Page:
Estate Planning for Children with Special Needs

Planning an estate for the benefit of a child with special needs comes with its own unique challenges. What do you do when a trust’s beneficiary may never be fully able to manage their own affairs?

Vincent Chok By Vincent Chok on 27 August 2019

Planning for a child with special needs can include advising caregivers of your wishes and preparing your estate for after you’re not around. As children with special needs grow to adulthood, it can become necessary to seek authorization to make financial and medical decisions on their behalf. And the financial impact can be considerable.

Supplemental Needs Trust: a trust vehicle for children with special needs

In the USA, the most-used instrument for estate planning for children with special needs is a Supplemental Needs Trust ("SNT"), which differs from other trust vehicles in that its primary purpose is to protect the child’s access to benefits in adulthood.

While in most cases trusts are intended to protect a family’s estate, SNTs are useful even if the bequest in question is relatively small. For instance, a bequest of just $2,001 could render an adult with special needs ineligible for both SSI disability payments and Medicaid. The loss of the monthly $733 from SSI might be affordable, but without Medicare, medical costs can spiral. However, the most typical SNT use case is when there’s a bequest including compensation payments as well as inheritance.

How do you set up an SNT?

SNTs are governed by complex rules in the United States. Creating a trust that’s compliant with these rules and also reflects the beneficiary’s sometimes-complex or evolving needs is a specialist task, which means it’s best done in partnership with a financial advisor. This is best done by a family member rather than by the beneficiary themselves; although there is regulatory provision for self-settled SNTs, they are much less advantageous: for example, they must contain a provision for repayment of Medicaid when the beneficiary passes.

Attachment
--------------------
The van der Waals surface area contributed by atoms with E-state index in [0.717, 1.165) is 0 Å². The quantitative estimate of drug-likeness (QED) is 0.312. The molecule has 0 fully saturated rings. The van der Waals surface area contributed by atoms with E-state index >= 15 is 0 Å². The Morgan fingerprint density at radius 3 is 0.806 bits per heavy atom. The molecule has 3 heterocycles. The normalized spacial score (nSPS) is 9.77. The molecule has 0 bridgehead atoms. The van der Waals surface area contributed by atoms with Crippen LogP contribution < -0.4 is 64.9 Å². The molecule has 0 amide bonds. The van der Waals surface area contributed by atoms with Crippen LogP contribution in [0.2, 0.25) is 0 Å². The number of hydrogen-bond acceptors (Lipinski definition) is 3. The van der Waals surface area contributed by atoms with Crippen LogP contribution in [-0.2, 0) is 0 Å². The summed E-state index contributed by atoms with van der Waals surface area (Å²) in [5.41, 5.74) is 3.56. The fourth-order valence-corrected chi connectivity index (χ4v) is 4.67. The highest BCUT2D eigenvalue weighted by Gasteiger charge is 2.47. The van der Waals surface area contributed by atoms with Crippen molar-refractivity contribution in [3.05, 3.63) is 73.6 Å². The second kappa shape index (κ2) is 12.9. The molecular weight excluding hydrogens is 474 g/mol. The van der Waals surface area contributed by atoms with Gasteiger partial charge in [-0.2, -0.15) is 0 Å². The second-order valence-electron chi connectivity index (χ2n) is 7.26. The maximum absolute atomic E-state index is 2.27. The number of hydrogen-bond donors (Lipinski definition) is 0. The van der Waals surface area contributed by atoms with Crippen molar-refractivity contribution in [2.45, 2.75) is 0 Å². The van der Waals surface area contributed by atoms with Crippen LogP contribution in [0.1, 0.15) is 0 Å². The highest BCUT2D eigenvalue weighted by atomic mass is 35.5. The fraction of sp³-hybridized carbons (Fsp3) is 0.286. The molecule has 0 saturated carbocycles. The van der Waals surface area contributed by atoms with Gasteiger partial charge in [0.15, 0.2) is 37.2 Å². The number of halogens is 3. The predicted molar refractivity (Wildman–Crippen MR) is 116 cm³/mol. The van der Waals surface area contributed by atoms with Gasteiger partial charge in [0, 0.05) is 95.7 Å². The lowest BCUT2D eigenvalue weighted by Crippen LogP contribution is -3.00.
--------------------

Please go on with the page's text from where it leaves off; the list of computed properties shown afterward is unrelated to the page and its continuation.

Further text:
Alternatives to an SNT

Trust set up in Hong Kong can be more open-ended than those established in other jurisdictions. They can operate in perpetuity, rather than for a fixed period; local heirship laws don’t apply, meaning full discretion for the settler; and trust vehicles can be crafted by finance professionals in an environment that combines professionalism and regulatory oversight with maximal leeway to create exactly the trust you need.

While there’s a specific trust vehicle in Hong Kong that’s designed for children with special needs, called the Special Needs Trust, it exists for social welfare reasons, applies only to Hong Kong residents and has the Hong Kong Director of Social Welfare as its trustee; it doesn’t impinge on your right to set up your own private trust in Hong Kong.

Considerations when setting up a trust for a child with special needs

Here are some things to think about when you’re discussing your trust with your financial advisor:

  1. Government benefits: Depending on your location, a person’s income or assets might be used as the criteria for eligibility for a range of benefits, including housing, income support and medical care. Will the child need benefits into adulthood?
  2. Who will be trustee? Trustees should be selected carefully. While a family member can co-trustee, the main trustee should be a professional with experience in this area.
  3. The child’s living arrangements: How is the child expected to live in adulthood? Location, degree of independence and additional needs should all be considered, as should the possibility that the child’s needs will change over time.
  4. Documents and additional arrangements: Setting up the trust will likely be part of a wider plan for the child’s future, and integrating and managing it into the broader care plan may require arranging powers over financial, medical and legal matters which will require regulatory approval and documentary support. This is one reason why financial planning should form part of a wider estate-planning conversation.

If you’d like to know more about setting up your own trust for a child with special needs, Legacy Trust Company has decades of experience in the Hong Kong trust and fiduciary industry and would be pleased to talk with you or your advisor.


Disclaimer: This publication is general in nature and is not intended to constitute any professional advice or an offer or solicitation to buy or sell any financial or investment products. You should seek separate professional advice before taking any action in relation to the matters dealt with in this publication. Please note our full disclaimer here.

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